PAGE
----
Independent Assessment Of Merits Of Award Cannot Be Made In An Arbitration Appeal: SC [Read Judgment]
“The Court cannot undertake an independent assessment of the merits of the award, and must only ascertain that the exercise of power by the Court under Section 34 has not exceeded the scope of the provision”
The Supreme Court has observed that, a court while considering an appeal under Section 37 of the Arbitration and Conciliation Act, cannot undertake an independent assessment of the merits of the award.
The bench comprising Justice Mohan M. Shantanagoudar and Justice Vineet Saran observed that, in such appeals, the court must only ascertain that the exercise of power by the Court under Section 34 has not exceeded the scope of the provision.
In MMTC Ltd. vs. Vedanta Ltd., the Delhi High court division bench had dismissed the appeal against single bench order rejecting the challenge to the majority Award passed by the Arbitration tribunal.
Justice Shantanagoudar, in the judgment explained the position of law with respect to the scope of interference with an arbitral award. The court observed that, while considering petition under Section 34, a court does not sit in appeal over the arbitral award and may interfere on merits on the limited ground provided under Section 34(2)(b)(ii), i.e. if the award is against the public policy of India. The bench also took note of 2015 amendments, and briefly explained the changes. It said:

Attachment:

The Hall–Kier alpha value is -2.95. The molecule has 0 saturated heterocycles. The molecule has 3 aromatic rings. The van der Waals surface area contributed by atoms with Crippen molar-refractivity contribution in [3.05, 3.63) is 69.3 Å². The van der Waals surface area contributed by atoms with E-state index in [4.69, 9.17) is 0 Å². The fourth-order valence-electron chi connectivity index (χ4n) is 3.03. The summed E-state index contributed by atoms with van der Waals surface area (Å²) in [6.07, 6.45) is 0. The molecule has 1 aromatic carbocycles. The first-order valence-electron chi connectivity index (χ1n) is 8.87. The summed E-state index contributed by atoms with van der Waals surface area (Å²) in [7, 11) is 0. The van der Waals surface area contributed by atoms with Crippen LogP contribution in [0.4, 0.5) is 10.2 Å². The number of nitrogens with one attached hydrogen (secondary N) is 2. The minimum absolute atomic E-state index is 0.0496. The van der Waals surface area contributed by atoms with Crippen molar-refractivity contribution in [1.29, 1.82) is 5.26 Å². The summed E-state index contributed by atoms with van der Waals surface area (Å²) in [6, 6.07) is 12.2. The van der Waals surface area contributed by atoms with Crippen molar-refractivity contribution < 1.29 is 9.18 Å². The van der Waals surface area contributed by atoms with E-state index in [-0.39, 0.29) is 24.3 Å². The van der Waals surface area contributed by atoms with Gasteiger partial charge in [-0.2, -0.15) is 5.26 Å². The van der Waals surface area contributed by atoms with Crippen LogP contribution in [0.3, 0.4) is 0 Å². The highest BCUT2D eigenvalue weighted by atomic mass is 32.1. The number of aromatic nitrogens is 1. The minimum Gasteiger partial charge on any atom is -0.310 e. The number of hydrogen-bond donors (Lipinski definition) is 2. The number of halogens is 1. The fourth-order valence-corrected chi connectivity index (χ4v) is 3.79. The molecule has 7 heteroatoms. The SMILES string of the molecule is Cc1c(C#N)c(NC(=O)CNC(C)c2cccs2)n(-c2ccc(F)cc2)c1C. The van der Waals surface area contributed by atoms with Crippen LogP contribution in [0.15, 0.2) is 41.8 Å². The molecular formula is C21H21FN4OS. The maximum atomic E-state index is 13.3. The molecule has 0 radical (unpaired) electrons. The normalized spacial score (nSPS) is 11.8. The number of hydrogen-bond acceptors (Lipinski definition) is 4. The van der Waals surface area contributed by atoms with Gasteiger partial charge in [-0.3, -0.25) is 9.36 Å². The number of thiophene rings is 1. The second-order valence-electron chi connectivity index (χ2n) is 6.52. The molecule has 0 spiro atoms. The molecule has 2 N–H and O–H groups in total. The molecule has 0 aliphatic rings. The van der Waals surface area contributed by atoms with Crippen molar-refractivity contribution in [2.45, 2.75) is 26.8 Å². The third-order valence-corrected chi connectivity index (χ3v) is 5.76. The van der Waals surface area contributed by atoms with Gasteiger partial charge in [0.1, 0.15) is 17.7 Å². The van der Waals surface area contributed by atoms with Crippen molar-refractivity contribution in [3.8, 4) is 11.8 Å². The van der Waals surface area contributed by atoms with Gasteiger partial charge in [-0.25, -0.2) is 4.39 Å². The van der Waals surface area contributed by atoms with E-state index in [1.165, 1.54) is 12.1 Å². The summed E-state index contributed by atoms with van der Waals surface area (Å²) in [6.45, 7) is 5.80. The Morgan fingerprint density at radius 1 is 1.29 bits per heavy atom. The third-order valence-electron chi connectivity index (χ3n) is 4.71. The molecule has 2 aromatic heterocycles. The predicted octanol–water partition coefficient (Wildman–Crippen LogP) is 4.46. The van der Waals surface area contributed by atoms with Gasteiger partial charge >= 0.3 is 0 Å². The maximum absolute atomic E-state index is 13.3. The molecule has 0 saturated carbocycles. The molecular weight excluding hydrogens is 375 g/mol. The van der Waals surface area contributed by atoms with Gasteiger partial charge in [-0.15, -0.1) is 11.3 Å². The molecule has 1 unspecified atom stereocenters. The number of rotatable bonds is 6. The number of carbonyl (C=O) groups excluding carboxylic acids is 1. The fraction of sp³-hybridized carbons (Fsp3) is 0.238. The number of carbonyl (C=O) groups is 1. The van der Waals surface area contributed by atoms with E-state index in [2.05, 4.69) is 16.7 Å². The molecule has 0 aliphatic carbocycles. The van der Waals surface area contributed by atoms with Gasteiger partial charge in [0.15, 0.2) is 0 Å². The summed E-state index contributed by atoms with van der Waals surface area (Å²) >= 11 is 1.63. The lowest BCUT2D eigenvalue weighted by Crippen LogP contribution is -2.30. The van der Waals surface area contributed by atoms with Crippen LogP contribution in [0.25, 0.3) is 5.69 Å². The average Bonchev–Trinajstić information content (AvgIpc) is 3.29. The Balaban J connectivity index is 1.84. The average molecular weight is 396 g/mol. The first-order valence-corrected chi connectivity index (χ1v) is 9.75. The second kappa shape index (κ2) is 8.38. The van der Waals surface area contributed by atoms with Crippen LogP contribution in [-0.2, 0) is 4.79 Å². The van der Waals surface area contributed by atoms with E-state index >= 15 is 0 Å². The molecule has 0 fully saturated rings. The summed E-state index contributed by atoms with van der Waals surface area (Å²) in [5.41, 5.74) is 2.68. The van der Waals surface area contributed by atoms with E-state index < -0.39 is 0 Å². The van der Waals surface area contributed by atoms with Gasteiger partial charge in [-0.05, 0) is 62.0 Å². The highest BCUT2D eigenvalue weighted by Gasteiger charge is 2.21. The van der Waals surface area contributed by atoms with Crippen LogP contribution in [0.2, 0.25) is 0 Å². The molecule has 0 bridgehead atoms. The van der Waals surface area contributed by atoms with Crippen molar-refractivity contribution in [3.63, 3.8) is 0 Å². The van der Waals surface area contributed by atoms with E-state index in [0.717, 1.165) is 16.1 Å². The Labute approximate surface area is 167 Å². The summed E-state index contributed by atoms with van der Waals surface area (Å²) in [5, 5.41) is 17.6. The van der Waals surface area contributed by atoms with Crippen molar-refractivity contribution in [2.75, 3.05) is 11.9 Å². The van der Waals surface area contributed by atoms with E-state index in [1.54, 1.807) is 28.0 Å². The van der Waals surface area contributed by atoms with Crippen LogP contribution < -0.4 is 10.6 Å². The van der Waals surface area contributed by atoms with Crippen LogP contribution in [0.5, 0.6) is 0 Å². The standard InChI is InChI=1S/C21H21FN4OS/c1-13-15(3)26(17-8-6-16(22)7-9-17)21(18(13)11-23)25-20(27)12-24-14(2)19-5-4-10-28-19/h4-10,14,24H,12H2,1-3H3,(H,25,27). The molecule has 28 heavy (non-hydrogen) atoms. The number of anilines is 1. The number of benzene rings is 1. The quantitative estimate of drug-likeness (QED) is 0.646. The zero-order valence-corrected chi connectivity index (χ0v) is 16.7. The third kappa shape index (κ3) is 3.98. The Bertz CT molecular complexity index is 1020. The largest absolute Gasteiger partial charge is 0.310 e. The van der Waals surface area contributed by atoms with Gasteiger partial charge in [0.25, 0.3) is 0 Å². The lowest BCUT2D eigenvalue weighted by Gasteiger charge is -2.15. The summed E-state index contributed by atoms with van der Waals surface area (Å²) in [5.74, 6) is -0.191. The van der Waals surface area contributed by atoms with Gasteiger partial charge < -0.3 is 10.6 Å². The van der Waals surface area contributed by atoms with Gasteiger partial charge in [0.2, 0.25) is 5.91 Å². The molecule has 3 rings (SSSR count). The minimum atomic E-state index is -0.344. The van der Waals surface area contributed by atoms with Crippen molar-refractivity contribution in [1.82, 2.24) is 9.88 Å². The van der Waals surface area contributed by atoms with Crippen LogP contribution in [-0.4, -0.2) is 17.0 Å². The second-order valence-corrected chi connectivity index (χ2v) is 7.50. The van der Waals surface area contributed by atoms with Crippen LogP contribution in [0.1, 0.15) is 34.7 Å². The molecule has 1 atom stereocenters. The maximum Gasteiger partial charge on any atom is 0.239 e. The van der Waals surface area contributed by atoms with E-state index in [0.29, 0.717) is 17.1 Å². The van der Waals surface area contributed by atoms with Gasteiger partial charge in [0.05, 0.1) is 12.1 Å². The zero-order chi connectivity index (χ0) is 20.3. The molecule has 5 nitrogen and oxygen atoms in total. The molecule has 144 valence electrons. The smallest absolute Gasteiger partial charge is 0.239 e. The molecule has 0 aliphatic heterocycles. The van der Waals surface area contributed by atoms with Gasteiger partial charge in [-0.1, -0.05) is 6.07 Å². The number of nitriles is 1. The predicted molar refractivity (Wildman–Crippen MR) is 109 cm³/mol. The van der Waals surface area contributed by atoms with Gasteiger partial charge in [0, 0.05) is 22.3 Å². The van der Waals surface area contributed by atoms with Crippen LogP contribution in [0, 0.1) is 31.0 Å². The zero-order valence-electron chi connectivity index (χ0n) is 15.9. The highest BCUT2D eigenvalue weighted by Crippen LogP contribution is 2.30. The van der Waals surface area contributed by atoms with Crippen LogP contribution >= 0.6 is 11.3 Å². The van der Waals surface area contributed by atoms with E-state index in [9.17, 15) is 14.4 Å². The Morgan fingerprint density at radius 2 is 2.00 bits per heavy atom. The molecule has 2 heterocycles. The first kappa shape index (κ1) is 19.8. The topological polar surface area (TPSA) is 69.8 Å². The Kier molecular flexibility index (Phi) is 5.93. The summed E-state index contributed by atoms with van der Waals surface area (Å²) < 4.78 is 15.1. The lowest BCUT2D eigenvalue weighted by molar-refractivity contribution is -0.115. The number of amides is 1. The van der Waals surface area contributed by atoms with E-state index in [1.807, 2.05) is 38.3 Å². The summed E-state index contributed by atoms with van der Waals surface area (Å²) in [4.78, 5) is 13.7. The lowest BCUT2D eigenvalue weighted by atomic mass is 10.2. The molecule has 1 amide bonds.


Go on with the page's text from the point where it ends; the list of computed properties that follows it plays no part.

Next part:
"The 2015 amendments to Section 34, the above position stands somewhat modified. Pursuant to the insertion of Explanation 1 to Section 34(2), the scope of contravention of Indian public policy has been modified to the extent that it now means fraud or corruption in the making of the award, violation of Section 75 or Section 81 of the Act, contravention of the fundamental policy of Indian law, and conflict with the most basic notions of justice or morality. Additionally, sub-section (2A) has been inserted in Section 34, which provides that in case of domestic arbitrations, violation of Indian public policy also includes patent illegality appearing on the face of the award. The proviso to the same states that an award shall not be set aside merely on the ground of an erroneous application of the law or by re-appreciating of evidence."
On Appeal jurisdiction, the court observed that the only question that is to be ascertained is whether power by the Court under Section 34 has not exceeded the scope of the provision. It said:
"As far as interference with an order made under Section 34, as per Section 37, is concerned, it cannot be disputed that such interference under Section 37 cannot travel beyond the restrictions laid down under Section 34. In other words, the Court cannot undertake an independent assessment of the merits of the award, and must only ascertain that the exercise of power by the Court under Section 34 has not exceeded the scope of the provision. Thus, it is evident that in case an arbitral award has been confirmed by the Court under Section 34 and by the Court in an appeal under Section 37, this Court must be extremely cautious and slow to disturb such concurrent findings."
In facts of the case, the bench affirmed the Delhi High Court order which refused to interfere with the Majority award.